What is a CARRIER OIL?
A carrier oil is a vegetable oil derived from the fatty portion of a plant, usually from the seeds, kernels or the nuts. If applied to the skin undiluted, essential oils, absolutes, CO2s and other concentrated aromatics can cause severe irritation or reactions in some individuals. Carrier oils are used to dilute essential and other oils prior to application. They CARRY the essential oil onto the skin.
Essential Oils vs. Carrier Oils
Essential oils are distilled from the leaves, bark, roots and other aromatic portions of a botanical. Essential oils evaporate and have a concentrated aroma. Carrier oils, on the other hand, are pressed from the fatty portions (seeds, nuts, kernels) and do not evaporate or impart their aroma as strongly as essential oils. Carrier oils can go rancid over time, but essential oils do not. Instead, essential oils "oxidize" and lose their therapeutic benefits, but they don't go rancid.
Vegetable Oils/Fixed Oils/Base Oils
The term carrier oil is generally limited to use within the practice of aromatherapy. In natural skin care, carrier oils are typically referred to as vegetable oils, fixed oils or base oils. Not all fixed oils/base oils are vegetable oils. Emu oil (from the emu bird) and fish (marine) oils are also classified as fixed/base oils, but these animal-based oils are generally not used for aromatherapy work.
The Aroma of Carrier Oils
Some carrier oils are odorless, but generally speaking, most have a faintly sweet, nutty aroma. If you come across a carrier oil that has a strong, bitter aroma, the carrier oil may have gone rancid.
Examples of vegetable oils that are used as a carrier in aromatherapy:
Organic Sweet Almond Oil, Organic Apricot Kernel Oil, Organic Macadamia Nut Oil, Organic Avocado Oil, Organic Olive Oil, Organic Fractionated Coconut Oil, Organic Rose Hip Oil, Organic Grapeseed Oil, Hazelnut Oil Sesame Oil, Organic Hemp Seed Oil, Organic Sunflower Oil, Organic Jojoba oil and Organic Watermelon Seed Oil.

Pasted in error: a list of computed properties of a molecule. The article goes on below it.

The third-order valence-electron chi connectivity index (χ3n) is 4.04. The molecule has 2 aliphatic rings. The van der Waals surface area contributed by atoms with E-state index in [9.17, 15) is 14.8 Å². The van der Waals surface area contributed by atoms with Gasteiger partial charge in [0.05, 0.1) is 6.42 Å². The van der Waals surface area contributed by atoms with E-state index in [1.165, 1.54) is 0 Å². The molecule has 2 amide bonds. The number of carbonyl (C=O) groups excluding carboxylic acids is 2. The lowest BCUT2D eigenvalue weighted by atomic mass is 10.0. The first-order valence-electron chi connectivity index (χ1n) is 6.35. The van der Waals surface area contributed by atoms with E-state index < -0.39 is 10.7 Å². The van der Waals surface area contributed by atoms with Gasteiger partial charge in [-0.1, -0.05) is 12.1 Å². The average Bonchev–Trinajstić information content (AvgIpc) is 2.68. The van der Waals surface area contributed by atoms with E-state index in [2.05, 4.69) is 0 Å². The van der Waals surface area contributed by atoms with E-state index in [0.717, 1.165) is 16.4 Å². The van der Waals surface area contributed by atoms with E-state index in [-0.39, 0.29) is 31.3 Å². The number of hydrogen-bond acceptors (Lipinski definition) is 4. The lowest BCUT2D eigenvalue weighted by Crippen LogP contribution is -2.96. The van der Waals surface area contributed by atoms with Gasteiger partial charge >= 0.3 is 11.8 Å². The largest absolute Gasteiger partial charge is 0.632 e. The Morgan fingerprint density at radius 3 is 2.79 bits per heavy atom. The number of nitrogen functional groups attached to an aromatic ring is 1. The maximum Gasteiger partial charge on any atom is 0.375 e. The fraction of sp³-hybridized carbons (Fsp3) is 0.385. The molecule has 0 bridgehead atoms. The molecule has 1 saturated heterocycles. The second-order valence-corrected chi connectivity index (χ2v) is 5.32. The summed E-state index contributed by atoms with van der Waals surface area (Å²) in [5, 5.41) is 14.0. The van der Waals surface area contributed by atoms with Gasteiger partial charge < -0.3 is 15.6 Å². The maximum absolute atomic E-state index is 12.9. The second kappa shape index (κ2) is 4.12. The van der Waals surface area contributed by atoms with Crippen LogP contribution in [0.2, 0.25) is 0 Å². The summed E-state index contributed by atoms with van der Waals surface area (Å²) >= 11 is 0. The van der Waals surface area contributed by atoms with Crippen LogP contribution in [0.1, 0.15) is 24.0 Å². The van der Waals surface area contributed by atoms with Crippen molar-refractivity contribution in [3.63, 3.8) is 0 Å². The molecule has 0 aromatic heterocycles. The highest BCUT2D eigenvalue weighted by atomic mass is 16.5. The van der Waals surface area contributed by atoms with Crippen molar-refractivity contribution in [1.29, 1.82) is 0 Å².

Avoid Mineral Oil
Mineral oil and petroleum jelly are byproducts of petroleum production. They are not of natural, botanical origin and are not used within the scope of holistic aromatherapy. Mineral oil is used in baby oils and many commercially available moisturizers because it is an inexpensive oil to manufacture. It, however, can clog pores, prevent the skin from breathing naturally, prevent essential oil absorption, prevent toxins from leaving the body through the natural process of sweating, and I've read reports that it can be absorbed into the body and block vitamins from properly being utilized. These same concerns apply to petroleum jelly.
Storing Carrier Oils
For fragile carrier oils or for those that you will be keeping for a long duration, store them in dark glass bottles with tight fitting tops, and store them in a cool, dark location.
Most carrier oils can be stored in the refrigerator, and this can help prolong the lifespan of fragile oils like Borage Seed Oil. Avocado Oil, however, should not be stored in the refrigerator. Oils stored in the refrigerator may solidify or turn cloudy and will need time to return to room temperature prior to use.
Carrier Oils and Rancidity
Essential oils do not go rancid. Carrier oils, however, do become rancid over time. The level of natural fatty acids, tocopherols, method of extraction and other characteristics of an oil all can affect how quickly an oil becomes rancid. If you come across a carrier oil that has a strong, bitter aroma, the carrier oil may have gone rancid. If you can, compare the aroma of the oil that you suspect is rancid with the same botanical oil that you know is fresh.
NVO Carrier oils are natural and unadulterated as these are the preferred situations for carrier oils. Exceptions include buying carrier oils that have natural Vitamin E added. Vitamin E, often listed as tocopherols acts as a natural preservative.
Vegetable Butters and Other Ingredients As Carriers
Vegetable butters are not carrier oils, but the beneficial properties of vegetable butters like Cocoa Butter and Shea Butter make them lipids that are suitable for use in aromatherapy. Vegetable butters are similar to vegetable oils but are solid at room temperature.